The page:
The Inflation Reduction Act (IRA) includes provisions for price negotiations of certain high-spending drugs in Medicare Parts B and D. This provision received considerable attention from those interested in the costs of cancer care since Medicare covers most patients with cancer and many cancer drugs are expensive. We simulate how many cancer drugs may be eligible for IRA price negotiations and examine the reasons that many are likely to be excluded from negotiation.
This study uses 2021 Medicare Fee-for-Service Part B and Part D prescription drugs expenditure data. Cancer drugs were identified using the SEER Program list of cancer medications. Our measures included total spending, beneficiary users, and spending-per-beneficiary for all cancer drugs covered under Medicare. Each drug was evaluated for eligibility on the basis of IRA negotiation provisions, including estimated loss of patent exclusivity, current competitors, and orphan drug designation.
We found that very few cancer drugs will meet the IRA eligibility thresholds to be included in negotiations. We estimate that only 2.2% of beneficiaries with cancer will see lower costs because of the IRA negotiations. The main reason for this is that although novel cancer drug treatments are priced high, they generally treat relatively few beneficiaries and thus do not meet negotiation eligibility criteria, which are primarily based on a ranking of total spending.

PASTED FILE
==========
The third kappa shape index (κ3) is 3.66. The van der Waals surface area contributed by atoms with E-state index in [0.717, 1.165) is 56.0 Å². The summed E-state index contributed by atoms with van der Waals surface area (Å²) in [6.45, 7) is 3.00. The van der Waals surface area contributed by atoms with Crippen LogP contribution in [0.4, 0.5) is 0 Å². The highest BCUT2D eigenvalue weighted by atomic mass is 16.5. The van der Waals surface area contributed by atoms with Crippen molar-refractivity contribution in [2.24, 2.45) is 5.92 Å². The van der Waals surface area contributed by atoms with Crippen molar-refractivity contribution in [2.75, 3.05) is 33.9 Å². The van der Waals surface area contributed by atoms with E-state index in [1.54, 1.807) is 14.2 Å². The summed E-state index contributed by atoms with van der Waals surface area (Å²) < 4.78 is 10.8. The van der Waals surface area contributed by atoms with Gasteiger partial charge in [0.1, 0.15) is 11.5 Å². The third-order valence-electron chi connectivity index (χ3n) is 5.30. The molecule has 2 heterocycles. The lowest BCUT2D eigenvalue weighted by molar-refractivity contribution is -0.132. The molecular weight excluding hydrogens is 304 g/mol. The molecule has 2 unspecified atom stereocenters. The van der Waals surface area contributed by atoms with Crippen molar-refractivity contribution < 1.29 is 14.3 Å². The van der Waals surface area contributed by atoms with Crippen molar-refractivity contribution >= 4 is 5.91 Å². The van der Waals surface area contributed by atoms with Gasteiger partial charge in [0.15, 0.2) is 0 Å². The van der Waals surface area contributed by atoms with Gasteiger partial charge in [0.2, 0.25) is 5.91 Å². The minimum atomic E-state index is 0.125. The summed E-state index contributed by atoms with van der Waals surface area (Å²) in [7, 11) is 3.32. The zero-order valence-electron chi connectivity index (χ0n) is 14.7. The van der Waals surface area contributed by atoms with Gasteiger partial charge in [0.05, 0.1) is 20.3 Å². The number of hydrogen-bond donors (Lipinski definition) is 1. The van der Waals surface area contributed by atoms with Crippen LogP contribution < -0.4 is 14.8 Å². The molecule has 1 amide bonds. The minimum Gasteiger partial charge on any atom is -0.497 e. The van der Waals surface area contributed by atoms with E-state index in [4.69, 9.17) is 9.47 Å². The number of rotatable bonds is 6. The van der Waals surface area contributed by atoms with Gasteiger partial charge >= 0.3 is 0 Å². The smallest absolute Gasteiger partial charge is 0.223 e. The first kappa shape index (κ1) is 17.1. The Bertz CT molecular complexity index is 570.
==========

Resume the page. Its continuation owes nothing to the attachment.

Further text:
The IRA negotiation provisions will have limited impact on cancer drug prices and will likely leave most patients with cancer exposed to high drug costs.
The full study can be viewed at JCO Oncology Practice.
Horn, D. M., Jacobson, M., Alpert, A. E., & Duggan, M. G. (2023). Why Does the Inflation Reduction Act Exclude Expensive Cancer Treatments in Price Negotiations?. JCO Oncology Practice, OP-23.
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